The Woodward News

Local News

June 23, 2012

Businesses pass compliance checks

Woodward, Okla. — Recent "Reward/Reminder Visits" were conducted in Woodward and Beaver counties to ensure retailers who sell tobacco products weren't selling to minors.

Staff from the Northwest Center of Behavioral Health Regional Prevention Center and youth volunteers conducted the "Reward/Reminder Visits," which are also known as tobacco compliance checks, at stores in Woodward, Balko and Slapout.

"We want to reduce youth's access to tobacco and one of the evidence-based strategies to do that is by doing tobacco compliance checks because it increases the perception they would get caught for selling tobacco to a minor," said Ashley Ferguson, regional prevention coordinator.

Ferguson said all of the retailers approached in the June 14 checks refused to sell tobacco products to the underage volunteers. Those retailers included Southgate United Supermarket, Jiffy Trip No. 435 and Hutch's C-Store No. 108, all in Woodward, as well as Crossroads Express in Balko and Slapout Service in Slapout.

"We have done 32 compliance checks this fiscal year," Ferguson said. "We only had one sale in all of our region."

The region consists of 7 counties including Beaver, Cimmaron, Ellis, Harper, Texas, Woods and Woodward. Ferguson said only having one retailer fail the compliance test was very good and the number of failed compliance tests has reduced over the past year.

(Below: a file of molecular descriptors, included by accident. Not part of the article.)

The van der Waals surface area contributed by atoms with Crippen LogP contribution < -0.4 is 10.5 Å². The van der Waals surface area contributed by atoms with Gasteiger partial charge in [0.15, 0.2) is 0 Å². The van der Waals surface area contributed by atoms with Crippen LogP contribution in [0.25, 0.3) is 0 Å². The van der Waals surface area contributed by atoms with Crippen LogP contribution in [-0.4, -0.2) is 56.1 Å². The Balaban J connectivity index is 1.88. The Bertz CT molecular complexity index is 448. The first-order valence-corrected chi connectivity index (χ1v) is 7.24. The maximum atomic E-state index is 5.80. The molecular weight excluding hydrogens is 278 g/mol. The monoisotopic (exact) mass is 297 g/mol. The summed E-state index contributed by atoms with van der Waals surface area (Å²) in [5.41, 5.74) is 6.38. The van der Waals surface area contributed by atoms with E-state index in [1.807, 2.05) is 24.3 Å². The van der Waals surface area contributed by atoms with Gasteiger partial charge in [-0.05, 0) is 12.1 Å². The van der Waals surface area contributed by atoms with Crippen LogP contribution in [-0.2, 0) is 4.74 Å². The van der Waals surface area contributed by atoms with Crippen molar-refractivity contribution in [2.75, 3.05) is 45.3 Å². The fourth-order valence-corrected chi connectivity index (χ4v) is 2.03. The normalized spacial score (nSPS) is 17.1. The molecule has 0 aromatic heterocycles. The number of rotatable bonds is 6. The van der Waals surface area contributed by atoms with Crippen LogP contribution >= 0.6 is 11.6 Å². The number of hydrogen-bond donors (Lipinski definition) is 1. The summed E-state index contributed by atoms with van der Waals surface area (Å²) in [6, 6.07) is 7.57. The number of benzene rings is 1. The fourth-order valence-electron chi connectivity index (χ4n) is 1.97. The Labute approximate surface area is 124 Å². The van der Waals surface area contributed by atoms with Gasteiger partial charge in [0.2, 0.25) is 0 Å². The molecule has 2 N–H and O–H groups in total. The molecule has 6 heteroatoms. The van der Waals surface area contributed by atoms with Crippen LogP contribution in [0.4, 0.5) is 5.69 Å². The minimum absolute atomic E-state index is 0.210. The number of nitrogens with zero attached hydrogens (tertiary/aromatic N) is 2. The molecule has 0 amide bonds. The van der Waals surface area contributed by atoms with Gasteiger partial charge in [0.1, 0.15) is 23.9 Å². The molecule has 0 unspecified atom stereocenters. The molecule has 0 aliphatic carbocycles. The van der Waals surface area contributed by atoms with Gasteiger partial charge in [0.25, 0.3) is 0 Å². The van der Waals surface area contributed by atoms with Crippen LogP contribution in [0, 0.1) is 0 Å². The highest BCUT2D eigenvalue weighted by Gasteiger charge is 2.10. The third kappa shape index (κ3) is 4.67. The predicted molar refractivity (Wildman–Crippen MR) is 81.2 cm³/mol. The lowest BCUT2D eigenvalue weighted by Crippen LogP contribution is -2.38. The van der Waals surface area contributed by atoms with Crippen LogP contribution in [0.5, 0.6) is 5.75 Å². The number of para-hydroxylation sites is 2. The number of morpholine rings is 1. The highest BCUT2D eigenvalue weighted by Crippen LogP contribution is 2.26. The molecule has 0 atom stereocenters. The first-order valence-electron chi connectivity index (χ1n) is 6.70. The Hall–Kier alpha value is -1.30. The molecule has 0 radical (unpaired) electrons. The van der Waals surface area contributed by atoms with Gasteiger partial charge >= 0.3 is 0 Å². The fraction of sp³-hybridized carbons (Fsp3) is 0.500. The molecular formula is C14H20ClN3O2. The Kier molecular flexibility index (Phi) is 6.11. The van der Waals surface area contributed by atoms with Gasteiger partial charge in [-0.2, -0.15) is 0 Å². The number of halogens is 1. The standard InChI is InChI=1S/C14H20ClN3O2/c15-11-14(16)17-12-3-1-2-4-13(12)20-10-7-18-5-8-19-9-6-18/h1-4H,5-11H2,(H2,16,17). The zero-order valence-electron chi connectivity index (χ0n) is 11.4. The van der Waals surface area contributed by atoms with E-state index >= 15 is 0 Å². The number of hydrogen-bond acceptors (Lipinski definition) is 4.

"I think it's because we consistently do them," she said. "People are aware if they're selling to minors they will get caught eventually."

If an employee is caught selling to a minor during the "Reward/Reminder Visits", he or she will immediately be notified and the store's manager will be notified in a letter.  If employees refuse the sale, they are praised on the spot and a letter will notify the manager of the compliance.

While the compliance checks from Northwest Center for Behavioral Health do not have serious legal repercussions, additional checks conducted by the Oklahoma Alcoholic Beverage Laws Enforcement (ABLE) Commission can lead to possible filing of criminal charges against anyone who sells tobacco to a minor.

Ferguson said the compliance checks are an important step in helping fight tobacco addiction.

"We don't want kids to start smoking," she said. "Every day the tobacco industry is recruiting what they call replacement smokers."

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